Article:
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Right now bond prices are close to their highs, which would seem to be the time to initiate the short position in expectations of being able to cover when prices do fall, but war worries and some tricky inflation stuff are messing with what I was expecting to happen and keeping the Fed at a neutral stance. In fact, yields at the long end are still falling, as the channel on a chart will show.

I'm not commited to making the short bond play, but I'm watching for the opportunity. If it unfolds, I made the trade. Otherwise, I do other things like hold my nose and look at junk, or at equities (where despite the continuing declines in the broad market there are some pockets of strength, particularly in small caps, and, with the falling dollar, possibly foreign stocks, as Buffet is beginning to tout.)

My only point in calling attention to the fact that things like RYJUX and RRPIX exist is that most people don't have the expertise to use debt futures, and bear bond funds are the only way they can trade the downside of the bond market if they wanted to do it. Do they have to attempt the trade? Of course not. But knowing that the tools and techniques are available and knowing exactly why one is choosing to use them, or not, reinforces other investing skills that help keep one out of trouble over the long haul.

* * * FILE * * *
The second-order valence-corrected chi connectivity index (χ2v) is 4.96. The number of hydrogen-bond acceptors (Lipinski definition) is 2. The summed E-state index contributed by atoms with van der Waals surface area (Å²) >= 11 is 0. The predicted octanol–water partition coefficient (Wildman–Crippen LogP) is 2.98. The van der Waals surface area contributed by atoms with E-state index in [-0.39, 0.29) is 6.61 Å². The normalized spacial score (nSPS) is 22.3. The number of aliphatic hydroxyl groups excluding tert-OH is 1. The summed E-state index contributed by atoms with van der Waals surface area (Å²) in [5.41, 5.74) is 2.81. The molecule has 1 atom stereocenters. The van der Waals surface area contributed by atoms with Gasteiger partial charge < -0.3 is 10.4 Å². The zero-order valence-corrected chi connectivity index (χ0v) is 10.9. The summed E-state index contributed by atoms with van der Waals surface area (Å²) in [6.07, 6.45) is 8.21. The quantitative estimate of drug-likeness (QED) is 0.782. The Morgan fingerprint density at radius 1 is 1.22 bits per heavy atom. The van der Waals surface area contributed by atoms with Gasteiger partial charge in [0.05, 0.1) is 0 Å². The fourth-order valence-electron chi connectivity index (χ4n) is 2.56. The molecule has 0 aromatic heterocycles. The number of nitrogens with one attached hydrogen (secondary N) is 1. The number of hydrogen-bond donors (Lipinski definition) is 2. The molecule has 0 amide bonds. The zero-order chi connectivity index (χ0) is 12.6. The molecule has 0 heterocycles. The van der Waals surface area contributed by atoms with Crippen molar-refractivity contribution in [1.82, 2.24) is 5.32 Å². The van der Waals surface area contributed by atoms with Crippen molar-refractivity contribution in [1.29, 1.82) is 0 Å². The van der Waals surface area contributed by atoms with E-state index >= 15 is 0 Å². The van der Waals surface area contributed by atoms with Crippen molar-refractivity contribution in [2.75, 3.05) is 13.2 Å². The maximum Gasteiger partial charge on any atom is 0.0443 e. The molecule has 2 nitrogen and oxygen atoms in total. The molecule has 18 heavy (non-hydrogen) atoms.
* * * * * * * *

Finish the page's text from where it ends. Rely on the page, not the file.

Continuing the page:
This is my view only, but I think that one doesn't protect one's capital by suspecting trouble and then running the other way like Chicken Little and sitting in CD's. You look the risk in the eye, decide whether it's unmitigated danger or a manageable opportuity, and only then either back off or do the trade. Interest-rate risk, which is only one of several hundred ways to impair your capital, cannot be avoided, but it can and has to be managed. Bear funds, when used properly and appropriately, are some ways to manage that interest-rate risk that don't get the attention they would merit if investing were a totally rational process, which it isn't, because of the way human beings are hard-wired.

Obviously, the easiest way to manage interest-rate risk is to hold individual issues until maturity, which, as a bond investor I'm doing. But the trader in me sees a possible fixed-income opportunity and wants to capture it. In '94 I didn't have the capital to manage the risks. This cycle I do. The next cycle, 5-10 years away, I'll be positioned to use debt futures, in an ever increasing schedule of learning how all of this stuff works.

My goal? Simply to be the best well-rounded investor I can be, and not trading the short side is ignoring half the market.

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